The premise offers up pathos on a Little Match Girl scale.

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This article was published 25/5/2018 (1166 days ago), so information in it may no longer be current.

The premise offers up pathos on a Little Match Girl scale.

Lonely, isolated 12-year-old Alyosha (Matvey Novikov) has come to a horrifying realization that, in the demise of his Muscovite parents' marriage, his mother Zhenya (Maryana Spivak) and his father, Boris (Aleksey Rozin) are engaged in the worst kind of custody battle.

Neither parent wants him.

It's not his fault. Both parents seem to view him as a symptom of the disease that infected their marriage. Both are intent moving on to new partners, and if that means exiling him to a boarding school/army future, so be it.

Boris, it emerges, has impregnated the younger, naive Masha (Marina Vasilyeva) and sees their life together as a do-over.

Zhenya has herself taken up with an older man, Anton (Andris Keiss) whose own grown daughter is safely out of the picture, so she looks forward to a luxurious and childless existence.

What's a boy to do?

Well, he can disappear.

Mongrel Media</p><p>Matvey Novikov in Loveless</p>

Mongrel Media

Matvey Novikov in Loveless

And so Alyosha vanishes mysteriously. And in keeping with the emotional removal of his parents, it's two days before his mother even notices he's missing, thanks to a phone call from his school telling her he's been absent through two days of classes.

We've already seen Boris making discreet inquiries as to how a divorce might affect his career in an organization in which his Christian boss demands strict adherence to monogamous morals. A missing child, we can infer, will be a serious blot on his performance review.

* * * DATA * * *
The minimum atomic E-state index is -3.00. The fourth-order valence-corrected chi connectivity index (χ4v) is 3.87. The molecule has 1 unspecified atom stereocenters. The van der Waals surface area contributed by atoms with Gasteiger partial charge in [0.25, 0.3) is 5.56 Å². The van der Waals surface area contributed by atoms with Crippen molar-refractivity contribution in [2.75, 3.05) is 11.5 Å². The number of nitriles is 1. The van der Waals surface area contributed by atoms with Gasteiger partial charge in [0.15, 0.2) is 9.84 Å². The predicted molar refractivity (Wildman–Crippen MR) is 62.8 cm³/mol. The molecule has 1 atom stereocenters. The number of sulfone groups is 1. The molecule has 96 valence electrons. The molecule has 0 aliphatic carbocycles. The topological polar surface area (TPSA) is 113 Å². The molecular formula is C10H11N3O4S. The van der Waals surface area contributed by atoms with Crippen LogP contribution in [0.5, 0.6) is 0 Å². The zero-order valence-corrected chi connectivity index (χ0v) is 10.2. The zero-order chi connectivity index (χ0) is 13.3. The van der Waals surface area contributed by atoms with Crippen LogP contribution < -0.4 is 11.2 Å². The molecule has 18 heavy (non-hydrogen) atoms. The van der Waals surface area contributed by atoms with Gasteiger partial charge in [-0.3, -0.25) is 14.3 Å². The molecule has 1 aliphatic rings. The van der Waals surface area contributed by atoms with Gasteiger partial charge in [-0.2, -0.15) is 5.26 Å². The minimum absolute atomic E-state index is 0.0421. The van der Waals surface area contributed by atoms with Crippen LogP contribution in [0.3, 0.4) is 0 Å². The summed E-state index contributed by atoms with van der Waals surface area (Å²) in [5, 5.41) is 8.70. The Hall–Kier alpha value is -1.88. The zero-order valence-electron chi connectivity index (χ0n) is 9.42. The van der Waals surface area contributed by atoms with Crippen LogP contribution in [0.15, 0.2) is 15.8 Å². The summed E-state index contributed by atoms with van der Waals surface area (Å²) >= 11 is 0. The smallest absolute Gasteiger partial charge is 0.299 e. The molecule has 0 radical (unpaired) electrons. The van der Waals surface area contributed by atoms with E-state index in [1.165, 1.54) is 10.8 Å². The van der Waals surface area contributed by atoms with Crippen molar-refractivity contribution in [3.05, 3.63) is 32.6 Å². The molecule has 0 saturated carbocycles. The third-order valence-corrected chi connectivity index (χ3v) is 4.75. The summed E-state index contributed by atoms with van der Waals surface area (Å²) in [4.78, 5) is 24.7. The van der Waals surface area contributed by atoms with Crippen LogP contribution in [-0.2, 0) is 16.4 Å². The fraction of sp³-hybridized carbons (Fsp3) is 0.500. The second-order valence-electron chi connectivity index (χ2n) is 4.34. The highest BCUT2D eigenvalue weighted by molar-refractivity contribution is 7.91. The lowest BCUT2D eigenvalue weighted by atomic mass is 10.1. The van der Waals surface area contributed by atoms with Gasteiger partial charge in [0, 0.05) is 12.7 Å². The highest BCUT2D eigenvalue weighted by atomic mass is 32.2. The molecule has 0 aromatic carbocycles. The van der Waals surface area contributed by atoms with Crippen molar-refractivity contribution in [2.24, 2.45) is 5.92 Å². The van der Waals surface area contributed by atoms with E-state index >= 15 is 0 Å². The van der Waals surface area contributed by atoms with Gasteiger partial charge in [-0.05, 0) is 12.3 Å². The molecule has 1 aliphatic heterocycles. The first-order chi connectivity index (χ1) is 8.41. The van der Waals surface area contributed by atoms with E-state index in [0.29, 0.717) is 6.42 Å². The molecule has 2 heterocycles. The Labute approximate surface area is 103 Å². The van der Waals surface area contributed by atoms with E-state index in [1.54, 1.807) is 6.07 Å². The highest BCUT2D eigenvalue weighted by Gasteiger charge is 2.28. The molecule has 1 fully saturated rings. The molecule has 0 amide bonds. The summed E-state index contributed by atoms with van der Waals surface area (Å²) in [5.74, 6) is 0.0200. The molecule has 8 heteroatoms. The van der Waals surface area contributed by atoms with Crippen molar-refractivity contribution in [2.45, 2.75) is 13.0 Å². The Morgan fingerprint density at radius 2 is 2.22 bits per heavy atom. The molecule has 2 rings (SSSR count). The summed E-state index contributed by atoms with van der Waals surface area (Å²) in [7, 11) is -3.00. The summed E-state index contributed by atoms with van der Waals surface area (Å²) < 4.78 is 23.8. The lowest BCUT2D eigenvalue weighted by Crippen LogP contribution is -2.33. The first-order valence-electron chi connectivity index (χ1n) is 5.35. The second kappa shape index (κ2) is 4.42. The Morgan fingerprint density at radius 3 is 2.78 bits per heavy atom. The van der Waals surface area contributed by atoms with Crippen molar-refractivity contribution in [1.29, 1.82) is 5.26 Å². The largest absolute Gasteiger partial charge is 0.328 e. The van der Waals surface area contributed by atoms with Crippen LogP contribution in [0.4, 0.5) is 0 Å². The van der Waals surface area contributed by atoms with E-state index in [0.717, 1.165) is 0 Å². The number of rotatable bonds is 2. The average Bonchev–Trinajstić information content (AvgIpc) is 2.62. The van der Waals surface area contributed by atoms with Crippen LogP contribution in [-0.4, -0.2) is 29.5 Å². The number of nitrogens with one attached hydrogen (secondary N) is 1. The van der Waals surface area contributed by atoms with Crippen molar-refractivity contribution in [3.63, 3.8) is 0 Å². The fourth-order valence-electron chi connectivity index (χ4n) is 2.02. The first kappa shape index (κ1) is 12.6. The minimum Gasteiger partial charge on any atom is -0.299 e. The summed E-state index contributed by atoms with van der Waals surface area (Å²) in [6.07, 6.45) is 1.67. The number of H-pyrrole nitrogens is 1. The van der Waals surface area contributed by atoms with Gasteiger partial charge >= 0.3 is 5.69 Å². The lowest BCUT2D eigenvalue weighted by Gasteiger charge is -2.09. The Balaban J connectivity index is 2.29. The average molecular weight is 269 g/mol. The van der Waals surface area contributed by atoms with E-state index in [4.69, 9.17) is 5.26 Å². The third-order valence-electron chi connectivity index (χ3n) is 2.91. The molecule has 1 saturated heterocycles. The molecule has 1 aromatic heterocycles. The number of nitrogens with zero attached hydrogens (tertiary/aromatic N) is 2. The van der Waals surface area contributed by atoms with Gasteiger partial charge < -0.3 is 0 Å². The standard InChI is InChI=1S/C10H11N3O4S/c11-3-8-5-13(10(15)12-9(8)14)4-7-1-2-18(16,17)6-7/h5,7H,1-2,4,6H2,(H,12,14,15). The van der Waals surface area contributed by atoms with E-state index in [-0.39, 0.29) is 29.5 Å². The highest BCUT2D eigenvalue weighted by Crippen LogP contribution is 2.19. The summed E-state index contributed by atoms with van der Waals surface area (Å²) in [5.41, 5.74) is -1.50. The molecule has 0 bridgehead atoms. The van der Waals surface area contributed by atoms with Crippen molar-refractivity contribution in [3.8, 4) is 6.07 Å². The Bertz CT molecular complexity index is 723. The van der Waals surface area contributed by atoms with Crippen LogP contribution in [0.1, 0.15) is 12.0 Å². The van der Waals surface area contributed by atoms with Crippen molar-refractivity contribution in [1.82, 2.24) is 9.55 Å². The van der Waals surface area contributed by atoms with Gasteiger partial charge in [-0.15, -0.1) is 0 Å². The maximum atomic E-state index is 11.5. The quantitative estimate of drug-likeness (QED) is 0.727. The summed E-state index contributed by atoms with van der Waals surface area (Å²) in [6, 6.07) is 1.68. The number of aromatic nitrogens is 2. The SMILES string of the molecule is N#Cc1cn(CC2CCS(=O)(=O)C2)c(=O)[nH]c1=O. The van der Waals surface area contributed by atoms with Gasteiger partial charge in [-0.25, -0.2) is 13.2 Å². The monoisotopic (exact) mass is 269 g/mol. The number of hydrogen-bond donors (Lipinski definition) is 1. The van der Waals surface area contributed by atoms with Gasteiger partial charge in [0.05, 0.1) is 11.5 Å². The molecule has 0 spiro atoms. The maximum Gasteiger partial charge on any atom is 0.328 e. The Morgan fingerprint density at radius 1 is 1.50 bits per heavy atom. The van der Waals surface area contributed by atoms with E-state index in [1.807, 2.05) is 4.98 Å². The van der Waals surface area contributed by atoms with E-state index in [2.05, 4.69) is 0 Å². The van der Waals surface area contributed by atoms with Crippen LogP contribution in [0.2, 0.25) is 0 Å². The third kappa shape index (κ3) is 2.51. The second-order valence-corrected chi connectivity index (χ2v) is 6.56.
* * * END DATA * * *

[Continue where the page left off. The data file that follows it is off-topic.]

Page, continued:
And so it goes in this bleak yet weirdly captivating drama by Russian director Andrey Zvyagintsev, whose film Leviathan likewise framed a human story as an indictment of national Russian malaise, writ in microcosm.

No thriller, Zvyagintsev's film moves at a stately pace as we bear witness to the personal dynamics that steers these characters to tragedy. Title notwithstanding, people do make love in this movie. Both Zhenya and Boris have fairly graphic sex scenes suggesting both are more attentive to sexual gratification than they are to its byproduct.

Zvyagintsev gives up a significant clue as to Zhenya's hostile character when she and Boris are obliged to visit Zhenya's monstrous mother (Natalya Potapova), whom Boris describes as "Stalin in skirts," but who more closely resembles the Slavic sorceress Baba Yaga on a bad day.

Beyond that, Zvyagintsev imbues the film with symptoms of a larger issue of widespread narcsicism; Zhenya and Boris are seen looking at their phones more devotedly than they ever might glance at their son.

It's a quiet condemnation of neglect by self-absorbed people. But at the risk of being a little too on-the-nose, Zvyagintsev suggests in the film's final few minutes that this de-humanizing condition has led to the wider abuses of Vladimir Putin's ruthless regime.

Given the current political climate, the story has undeniable resonance on this hemisphere too. Indeed, this is one of the rare foreign-language films wherein an American remake would be wholly justified.

Twitter: @FreepKing

Randall King

Randall King

In a way, Randall King was born into the entertainment beat.

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